425NEXT
  427GCOL3,7:MOVEL%,308:MOVEM%,308:PLOT85,M%,340:MOVEL%,340:PLOT85,L%,308
  430=-1
  500REPEAT: FOR I=-1TO-127STEP-1:IFINKEY(I)THENPRINTI
  510NEXT:UNTIL0
 1000DEFPROCINST
 1005PRINT
 1010PRINT"POLE RUNNER"
 1020PRINT
 1030PRINT"You find yourself hurtling along the"
 1035PRINT"barren surface of Planet RGB in your"
 1040PRINT"Pole Runner Mk3 hover vehicle."
 1045PRINT
 1050PRINT"Your mission: to eliminate as many of"
 1055PRINT"the evil WHITE POLES as you can. But"
 1060PRINT"before you can fire your LASER beam"
 1065PRINT"you must first charge it, by absorbing"
 1070PRINT"a RED, GREEN and BLUE pole, in that"
 1075PRINT"order. Absorb poles by bumping into"
 1076PRINT"them with your front-mounted ABSORBER."
 1080PRINT
 1082PRINT"If you hit a pole of a colour that your"
 1084PRINT"ABSORBER is not expecting, you will"
 1086PRINT"take damage. When your LASER is charged"
 1087PRINT"your ABSORBER will widen. This is good,":PRINT"and bad..."
 1088PRINT
 1090PRINT"Z-Left X-Right SHIFT-Slow RETURN-Fire"
 1100PRINT
 1110PRINT"PRESS A KEY TO GET STARTED!";
 1900G$=GET$
 2000ENDPROC

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Re: Drawing lines - BASIC vs machine code

Post by Adam James » Wed Jul 22, 2020 5:10 pm

I've just played this on the emulator, trying to get as far as I can, since I'm now on the PC.

I like how it plays with 3 poles. I got a score of over 9700 and by that point the 'absorber' is extremely wide and I had to keep the brakes slammed on constantly and keep turning constantly in one direction - the turning is steep enough to ensure all poles will miss you if e.g. you are turning left and a pole comes into view on the extreme left - by the time it gets to you it will miss you, to the right. So you can keep that up until you see a pole of the desired colour and then attempt to "pick it off".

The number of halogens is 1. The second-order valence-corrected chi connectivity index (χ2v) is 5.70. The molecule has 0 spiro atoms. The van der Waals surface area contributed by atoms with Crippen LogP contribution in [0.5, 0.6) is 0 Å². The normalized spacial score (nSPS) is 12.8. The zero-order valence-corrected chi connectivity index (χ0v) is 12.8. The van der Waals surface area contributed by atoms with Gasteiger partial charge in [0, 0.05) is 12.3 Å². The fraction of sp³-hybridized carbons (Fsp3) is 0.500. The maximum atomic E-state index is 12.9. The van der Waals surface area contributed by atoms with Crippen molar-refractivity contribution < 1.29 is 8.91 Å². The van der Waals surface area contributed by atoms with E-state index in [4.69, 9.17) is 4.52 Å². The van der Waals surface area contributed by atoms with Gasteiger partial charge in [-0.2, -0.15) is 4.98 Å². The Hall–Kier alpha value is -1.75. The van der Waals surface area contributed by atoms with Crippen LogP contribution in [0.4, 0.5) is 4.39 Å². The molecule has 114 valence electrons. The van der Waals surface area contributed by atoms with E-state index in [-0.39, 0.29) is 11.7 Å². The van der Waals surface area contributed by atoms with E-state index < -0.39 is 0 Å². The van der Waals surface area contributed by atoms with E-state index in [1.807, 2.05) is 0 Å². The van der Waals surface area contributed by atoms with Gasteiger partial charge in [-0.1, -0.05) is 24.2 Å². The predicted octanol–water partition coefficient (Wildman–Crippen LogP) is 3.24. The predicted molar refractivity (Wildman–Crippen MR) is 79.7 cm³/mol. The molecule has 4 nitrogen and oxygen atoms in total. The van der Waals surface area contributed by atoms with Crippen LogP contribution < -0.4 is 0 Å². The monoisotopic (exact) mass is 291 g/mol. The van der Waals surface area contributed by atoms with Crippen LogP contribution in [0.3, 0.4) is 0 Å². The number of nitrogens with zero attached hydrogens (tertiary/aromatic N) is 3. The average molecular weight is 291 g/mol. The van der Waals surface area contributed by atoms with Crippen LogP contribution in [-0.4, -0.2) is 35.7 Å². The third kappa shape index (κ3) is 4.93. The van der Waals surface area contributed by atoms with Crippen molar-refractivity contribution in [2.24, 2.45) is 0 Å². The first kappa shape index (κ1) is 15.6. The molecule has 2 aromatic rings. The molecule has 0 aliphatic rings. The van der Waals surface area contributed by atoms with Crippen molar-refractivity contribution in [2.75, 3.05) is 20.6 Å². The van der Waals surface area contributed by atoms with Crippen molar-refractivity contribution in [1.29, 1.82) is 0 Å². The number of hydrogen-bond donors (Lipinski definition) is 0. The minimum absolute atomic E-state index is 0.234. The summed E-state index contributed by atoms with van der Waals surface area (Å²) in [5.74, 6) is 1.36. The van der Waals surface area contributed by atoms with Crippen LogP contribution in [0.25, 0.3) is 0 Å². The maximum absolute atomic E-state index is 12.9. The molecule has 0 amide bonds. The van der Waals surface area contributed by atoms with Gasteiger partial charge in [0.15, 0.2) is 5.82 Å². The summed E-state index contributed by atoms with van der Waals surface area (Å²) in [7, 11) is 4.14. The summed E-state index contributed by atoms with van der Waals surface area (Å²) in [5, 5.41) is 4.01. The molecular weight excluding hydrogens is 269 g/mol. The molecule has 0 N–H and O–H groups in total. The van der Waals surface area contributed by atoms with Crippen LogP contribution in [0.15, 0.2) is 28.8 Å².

I suspect it may be possible to break the game and have the absorber reach the full width of the periscope.

I think I'll either stop the absorber increasing in width over a certain point, or at that point, reset it and award huge bonus points.

Of course I could always reset the absorber width, award bonus points, AND increase the pole count to 4! I'd be more tempted to do that if somebody can help me optimise the speed.

If anybody has any similar low-cost gameplay ideas I'd be interested to hear them!

Edit: One feature I'll definitely be adding is an alert sound (and possibly a visual) for when the LASER is charged up and you are ready to fire at a white pole. I really am not sure what more the game needs, considering the goal is to keep it as minimal as possible while still being fun. It may be all about speed optimisations now?

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Re: Drawing lines - BASIC vs machine code

Post by jms2 » Wed Jul 22, 2020 6:06 pm

That's really good, it does feel like a game!